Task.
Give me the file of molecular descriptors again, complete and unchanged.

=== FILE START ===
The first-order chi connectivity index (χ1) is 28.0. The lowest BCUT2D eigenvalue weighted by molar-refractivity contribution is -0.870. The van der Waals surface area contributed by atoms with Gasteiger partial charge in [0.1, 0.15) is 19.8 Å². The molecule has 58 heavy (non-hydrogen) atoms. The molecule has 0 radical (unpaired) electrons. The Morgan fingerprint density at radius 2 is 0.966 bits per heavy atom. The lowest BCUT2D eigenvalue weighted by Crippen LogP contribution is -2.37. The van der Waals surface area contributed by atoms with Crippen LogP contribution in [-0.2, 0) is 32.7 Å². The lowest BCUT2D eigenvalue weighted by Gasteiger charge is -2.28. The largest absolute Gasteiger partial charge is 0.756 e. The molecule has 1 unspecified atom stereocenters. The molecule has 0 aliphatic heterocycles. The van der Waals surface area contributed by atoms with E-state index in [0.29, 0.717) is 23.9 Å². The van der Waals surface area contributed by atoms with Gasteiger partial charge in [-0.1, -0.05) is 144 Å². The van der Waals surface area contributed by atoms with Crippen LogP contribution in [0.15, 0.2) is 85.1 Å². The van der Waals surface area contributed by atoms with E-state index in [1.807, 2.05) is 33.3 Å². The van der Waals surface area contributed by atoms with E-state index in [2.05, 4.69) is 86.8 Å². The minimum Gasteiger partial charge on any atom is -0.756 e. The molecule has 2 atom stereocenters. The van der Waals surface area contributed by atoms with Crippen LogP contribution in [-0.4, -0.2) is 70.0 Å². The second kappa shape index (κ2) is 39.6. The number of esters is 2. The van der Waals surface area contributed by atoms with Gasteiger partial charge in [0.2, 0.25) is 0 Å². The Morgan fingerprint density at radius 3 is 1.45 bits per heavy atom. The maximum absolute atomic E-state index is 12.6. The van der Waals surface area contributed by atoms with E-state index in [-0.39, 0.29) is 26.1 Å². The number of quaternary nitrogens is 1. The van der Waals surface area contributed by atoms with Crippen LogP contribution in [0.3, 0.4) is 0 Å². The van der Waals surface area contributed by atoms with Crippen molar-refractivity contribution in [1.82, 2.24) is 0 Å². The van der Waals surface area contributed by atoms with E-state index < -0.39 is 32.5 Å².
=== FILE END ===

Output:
The first-order chi connectivity index (χ1) is 28.0. The lowest BCUT2D eigenvalue weighted by molar-refractivity contribution is -0.870. The van der Waals surface area contributed by atoms with Gasteiger partial charge in [0.1, 0.15) is 19.8 Å². The molecule has 58 heavy (non-hydrogen) atoms. The molecule has 0 radical (unpaired) electrons. The Morgan fingerprint density at radius 2 is 0.966 bits per heavy atom. The lowest BCUT2D eigenvalue weighted by Crippen LogP contribution is -2.37. The van der Waals surface area contributed by atoms with Crippen LogP contribution in [-0.2, 0) is 32.7 Å². The lowest BCUT2D eigenvalue weighted by Gasteiger charge is -2.28. The largest absolute Gasteiger partial charge is 0.756 e. The molecule has 1 unspecified atom stereocenters. The molecule has 0 aliphatic heterocycles. The van der Waals surface area contributed by atoms with E-state index in [0.29, 0.717) is 23.9 Å². The van der Waals surface area contributed by atoms with Gasteiger partial charge in [-0.1, -0.05) is 144 Å². The van der Waals surface area contributed by atoms with Crippen LogP contribution in [0.15, 0.2) is 85.1 Å². The van der Waals surface area contributed by atoms with E-state index in [1.807, 2.05) is 33.3 Å². The van der Waals surface area contributed by atoms with E-state index in [2.05, 4.69) is 86.8 Å². The minimum Gasteiger partial charge on any atom is -0.756 e. The molecule has 2 atom stereocenters. The van der Waals surface area contributed by atoms with Crippen LogP contribution in [-0.4, -0.2) is 70.0 Å². The second kappa shape index (κ2) is 39.6. The number of esters is 2. The van der Waals surface area contributed by atoms with Gasteiger partial charge in [0.2, 0.25) is 0 Å². The Morgan fingerprint density at radius 3 is 1.45 bits per heavy atom. The maximum absolute atomic E-state index is 12.6. The van der Waals surface area contributed by atoms with E-state index in [-0.39, 0.29) is 26.1 Å². The number of quaternary nitrogens is 1. The van der Waals surface area contributed by atoms with Crippen LogP contribution in [0.3, 0.4) is 0 Å². The van der Waals surface area contributed by atoms with Crippen molar-refractivity contribution in [1.82, 2.24) is 0 Å². The van der Waals surface area contributed by atoms with E-state index < -0.39 is 32.5 Å².